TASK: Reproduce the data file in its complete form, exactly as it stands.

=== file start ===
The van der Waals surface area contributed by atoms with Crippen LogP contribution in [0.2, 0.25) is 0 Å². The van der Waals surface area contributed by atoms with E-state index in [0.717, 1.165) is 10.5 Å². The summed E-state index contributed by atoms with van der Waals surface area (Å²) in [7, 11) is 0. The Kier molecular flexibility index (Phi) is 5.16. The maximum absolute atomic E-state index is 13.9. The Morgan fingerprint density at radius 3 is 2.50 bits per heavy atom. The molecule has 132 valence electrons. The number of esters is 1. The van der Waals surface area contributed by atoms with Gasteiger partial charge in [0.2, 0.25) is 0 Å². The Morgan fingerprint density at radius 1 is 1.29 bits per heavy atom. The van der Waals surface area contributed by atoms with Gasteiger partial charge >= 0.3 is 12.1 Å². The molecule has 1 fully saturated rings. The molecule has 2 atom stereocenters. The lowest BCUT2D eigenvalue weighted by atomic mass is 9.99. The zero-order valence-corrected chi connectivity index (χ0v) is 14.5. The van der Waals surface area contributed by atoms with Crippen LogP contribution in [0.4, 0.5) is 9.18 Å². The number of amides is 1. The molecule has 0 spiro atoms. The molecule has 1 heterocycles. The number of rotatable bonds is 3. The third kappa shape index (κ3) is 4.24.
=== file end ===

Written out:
The van der Waals surface area contributed by atoms with Crippen LogP contribution in [0.2, 0.25) is 0 Å². The van der Waals surface area contributed by atoms with E-state index in [0.717, 1.165) is 10.5 Å². The summed E-state index contributed by atoms with van der Waals surface area (Å²) in [7, 11) is 0. The Kier molecular flexibility index (Phi) is 5.16. The maximum absolute atomic E-state index is 13.9. The Morgan fingerprint density at radius 3 is 2.50 bits per heavy atom. The molecule has 132 valence electrons. The number of esters is 1. The van der Waals surface area contributed by atoms with Gasteiger partial charge in [0.2, 0.25) is 0 Å². The Morgan fingerprint density at radius 1 is 1.29 bits per heavy atom. The van der Waals surface area contributed by atoms with Gasteiger partial charge >= 0.3 is 12.1 Å². The molecule has 1 fully saturated rings. The molecule has 2 atom stereocenters. The lowest BCUT2D eigenvalue weighted by atomic mass is 9.99. The zero-order valence-corrected chi connectivity index (χ0v) is 14.5. The van der Waals surface area contributed by atoms with Crippen LogP contribution in [0.4, 0.5) is 9.18 Å². The number of amides is 1. The molecule has 0 spiro atoms. The molecule has 1 heterocycles. The number of rotatable bonds is 3. The third kappa shape index (κ3) is 4.24.